INDUSTRIAL REVOLUTION: A Mixed Blessing. How do you live? How do you live? Where do you live? What...

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Transcript of INDUSTRIAL REVOLUTION: A Mixed Blessing. How do you live? How do you live? Where do you live? What...

  • INDUSTRIAL REVOLUTION: A Mixed Blessing

  • How do you live?Where do you live?

    What is your daily life like?

    Why do you live like this?

  • EnlightenmentHow did Enlightenment ideas lead to the Industrial Revolution? Sir Francis Bacon

  • Prelude: The Population ExplosionFamine WarDisease Stricter quarantine measures The elimination of the black rat

  • Further Reasons for Population GrowthAdvances in medicine, such as inoculation against smallpoxImprovements in sanitation promoted better public health An increase in the food supply meant fewer famines and epidemics, especially as transportation improved

    The hand of a person infected with smallpox

  • The Enclosure MovementIn the second half of the 17th century, the English gentry (landowners) passed the Enclosure Acts, prohibiting peasants access to common lands.The enclosure division of the town of Thetford, England around 1760

  • Industrial RevolutionIndustrial Revolution: Period of time between the 1700-1800s when methods of producing goods changed dramatically. Countries changed for rural to urban centered.Machines became much more important in production of productsIndustrial Revolution began in Britain, but spread to the rest of Europe and the U.S. (England first industrial nation)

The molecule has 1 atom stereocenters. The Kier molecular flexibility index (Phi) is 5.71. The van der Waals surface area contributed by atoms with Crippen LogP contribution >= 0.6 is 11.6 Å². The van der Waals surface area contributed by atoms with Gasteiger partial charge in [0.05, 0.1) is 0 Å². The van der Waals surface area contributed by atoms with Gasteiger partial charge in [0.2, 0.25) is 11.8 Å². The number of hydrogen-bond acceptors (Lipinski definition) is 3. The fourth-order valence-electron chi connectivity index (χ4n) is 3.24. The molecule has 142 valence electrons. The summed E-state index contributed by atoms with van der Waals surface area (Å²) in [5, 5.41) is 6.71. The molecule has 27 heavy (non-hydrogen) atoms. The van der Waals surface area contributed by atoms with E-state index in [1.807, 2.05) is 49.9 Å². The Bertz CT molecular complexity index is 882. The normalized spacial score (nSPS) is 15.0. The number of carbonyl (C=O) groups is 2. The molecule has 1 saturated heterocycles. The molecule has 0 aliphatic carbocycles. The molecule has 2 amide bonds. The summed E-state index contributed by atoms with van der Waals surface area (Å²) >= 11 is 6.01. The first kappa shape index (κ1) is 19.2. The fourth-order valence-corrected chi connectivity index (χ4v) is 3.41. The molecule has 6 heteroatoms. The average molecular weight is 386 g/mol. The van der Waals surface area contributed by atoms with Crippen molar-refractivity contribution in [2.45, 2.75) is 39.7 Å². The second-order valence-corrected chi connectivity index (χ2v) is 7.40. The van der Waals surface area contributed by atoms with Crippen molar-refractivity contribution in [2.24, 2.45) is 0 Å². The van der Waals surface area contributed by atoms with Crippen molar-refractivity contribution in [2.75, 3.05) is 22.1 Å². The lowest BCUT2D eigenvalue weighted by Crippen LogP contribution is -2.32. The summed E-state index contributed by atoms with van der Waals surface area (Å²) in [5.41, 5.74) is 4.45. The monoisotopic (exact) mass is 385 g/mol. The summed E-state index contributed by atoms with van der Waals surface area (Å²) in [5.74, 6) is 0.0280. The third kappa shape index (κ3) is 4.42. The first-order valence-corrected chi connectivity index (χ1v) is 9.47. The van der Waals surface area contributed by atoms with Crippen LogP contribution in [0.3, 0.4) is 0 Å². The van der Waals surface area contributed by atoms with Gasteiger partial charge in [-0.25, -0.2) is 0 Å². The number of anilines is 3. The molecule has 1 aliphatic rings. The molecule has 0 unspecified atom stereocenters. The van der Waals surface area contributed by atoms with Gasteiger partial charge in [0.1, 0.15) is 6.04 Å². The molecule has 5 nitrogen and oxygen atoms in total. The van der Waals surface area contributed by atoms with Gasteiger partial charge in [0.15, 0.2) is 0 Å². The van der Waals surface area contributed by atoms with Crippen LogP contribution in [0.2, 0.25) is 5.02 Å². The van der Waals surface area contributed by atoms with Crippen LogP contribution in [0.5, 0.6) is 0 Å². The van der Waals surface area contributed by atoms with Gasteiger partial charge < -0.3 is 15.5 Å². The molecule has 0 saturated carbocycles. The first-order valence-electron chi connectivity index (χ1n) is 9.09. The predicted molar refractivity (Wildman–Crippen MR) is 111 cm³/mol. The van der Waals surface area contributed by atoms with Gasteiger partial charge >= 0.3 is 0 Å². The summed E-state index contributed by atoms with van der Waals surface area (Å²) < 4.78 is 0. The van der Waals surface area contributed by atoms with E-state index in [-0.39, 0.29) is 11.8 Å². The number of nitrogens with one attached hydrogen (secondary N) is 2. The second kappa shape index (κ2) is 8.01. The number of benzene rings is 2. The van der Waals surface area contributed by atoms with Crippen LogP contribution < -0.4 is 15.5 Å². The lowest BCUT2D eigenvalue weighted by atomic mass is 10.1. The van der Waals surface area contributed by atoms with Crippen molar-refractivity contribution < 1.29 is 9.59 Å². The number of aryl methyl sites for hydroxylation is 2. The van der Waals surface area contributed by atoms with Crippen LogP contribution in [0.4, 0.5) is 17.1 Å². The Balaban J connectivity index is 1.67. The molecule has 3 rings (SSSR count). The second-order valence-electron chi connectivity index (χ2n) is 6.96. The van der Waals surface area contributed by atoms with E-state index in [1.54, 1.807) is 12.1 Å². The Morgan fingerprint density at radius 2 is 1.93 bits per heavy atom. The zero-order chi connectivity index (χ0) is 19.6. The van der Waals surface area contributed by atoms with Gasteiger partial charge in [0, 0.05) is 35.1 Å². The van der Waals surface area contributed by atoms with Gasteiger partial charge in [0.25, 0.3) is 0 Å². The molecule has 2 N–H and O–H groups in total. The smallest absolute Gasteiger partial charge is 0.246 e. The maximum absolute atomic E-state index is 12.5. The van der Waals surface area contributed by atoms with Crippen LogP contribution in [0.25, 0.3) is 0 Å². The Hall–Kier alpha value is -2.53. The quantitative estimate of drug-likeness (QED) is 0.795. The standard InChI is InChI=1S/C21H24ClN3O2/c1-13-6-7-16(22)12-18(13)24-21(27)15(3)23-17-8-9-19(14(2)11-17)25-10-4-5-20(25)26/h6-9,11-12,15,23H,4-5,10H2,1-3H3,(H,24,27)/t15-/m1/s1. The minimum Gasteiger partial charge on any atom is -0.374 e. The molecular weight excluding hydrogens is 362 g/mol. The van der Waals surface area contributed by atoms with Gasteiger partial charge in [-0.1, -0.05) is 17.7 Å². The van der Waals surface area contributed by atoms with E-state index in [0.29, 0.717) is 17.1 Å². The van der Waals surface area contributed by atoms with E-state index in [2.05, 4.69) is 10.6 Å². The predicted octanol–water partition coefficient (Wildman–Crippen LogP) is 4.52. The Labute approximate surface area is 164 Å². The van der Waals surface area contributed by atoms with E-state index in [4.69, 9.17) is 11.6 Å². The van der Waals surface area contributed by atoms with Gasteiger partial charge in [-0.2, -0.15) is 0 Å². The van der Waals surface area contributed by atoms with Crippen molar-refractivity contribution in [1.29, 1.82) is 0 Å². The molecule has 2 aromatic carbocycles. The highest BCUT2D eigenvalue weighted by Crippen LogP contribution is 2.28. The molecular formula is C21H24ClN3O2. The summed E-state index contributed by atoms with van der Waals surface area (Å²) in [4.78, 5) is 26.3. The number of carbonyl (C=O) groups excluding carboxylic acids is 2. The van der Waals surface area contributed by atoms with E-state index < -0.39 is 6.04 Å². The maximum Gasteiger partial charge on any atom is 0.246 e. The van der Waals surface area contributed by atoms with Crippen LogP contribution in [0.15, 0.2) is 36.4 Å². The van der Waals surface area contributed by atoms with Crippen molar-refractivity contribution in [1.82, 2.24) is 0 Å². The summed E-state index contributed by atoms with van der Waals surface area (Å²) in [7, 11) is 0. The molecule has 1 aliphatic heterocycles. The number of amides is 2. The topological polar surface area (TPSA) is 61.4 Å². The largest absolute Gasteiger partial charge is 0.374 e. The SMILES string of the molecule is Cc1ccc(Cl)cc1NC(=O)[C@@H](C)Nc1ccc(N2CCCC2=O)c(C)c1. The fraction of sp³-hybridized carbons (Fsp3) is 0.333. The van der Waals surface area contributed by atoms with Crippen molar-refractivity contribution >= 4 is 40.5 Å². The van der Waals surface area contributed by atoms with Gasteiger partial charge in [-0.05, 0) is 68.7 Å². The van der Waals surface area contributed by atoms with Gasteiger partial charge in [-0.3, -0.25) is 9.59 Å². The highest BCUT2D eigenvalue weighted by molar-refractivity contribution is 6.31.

• Industrial RevolutionIndustrialization is the process of making products in large factories rather than at home or in small workshops The increased output of machine-made goodsWhat changes do you think resulted from Industrialization?Name 5 changes

  • Why did Industrialization start in England?1) Big Labor Supply: Lots of workers2) Natural Resources: Coal and Iron Ore3) Investment Capital: Money to start a business4) Entrepreneurs: People who start and organize businesses5) Transportation: Canals, Ships, great navy6) Markets to Sell Products: British colonies7) Government support: Government helped factories and industrialization

  • How did the Industrial Revolution Happen: NATURAL RESOURCES1) Water Power and Coal (To power machines)2) Iron Ore (To make machines) 3) Rivers (For transportation)4) Harbors (For ships to trade)EFFECTS: Britain had all resources necessary to support industrialization

  • How did the Industrial Revolution Happen: FACTORS OF PRODUCTIONEnough Resources needed to produce goodsLand: Good land near waterLabor: Many WorkersCapital: Enough money for investmentRaw Materials: Had colonies that supplied raw materials (wood, metal, etc.) cheaply

  • How did the Industrial Revolution Happen: AGRICULTURAL REVOLUTIONNew Farming MethodsEnclosures: Large fields created when wealthy landowners bought smaller plots of landFenced in their property and prevented small farmers from using landCrop Rotation: Rotation of crops to increase crop yields and outputEFFECTS: 1) Small farmers went to cities for jobs (Urbanization)2) Food output increased--- living conditions improved

  • Townshends Four-Field System crop rotation example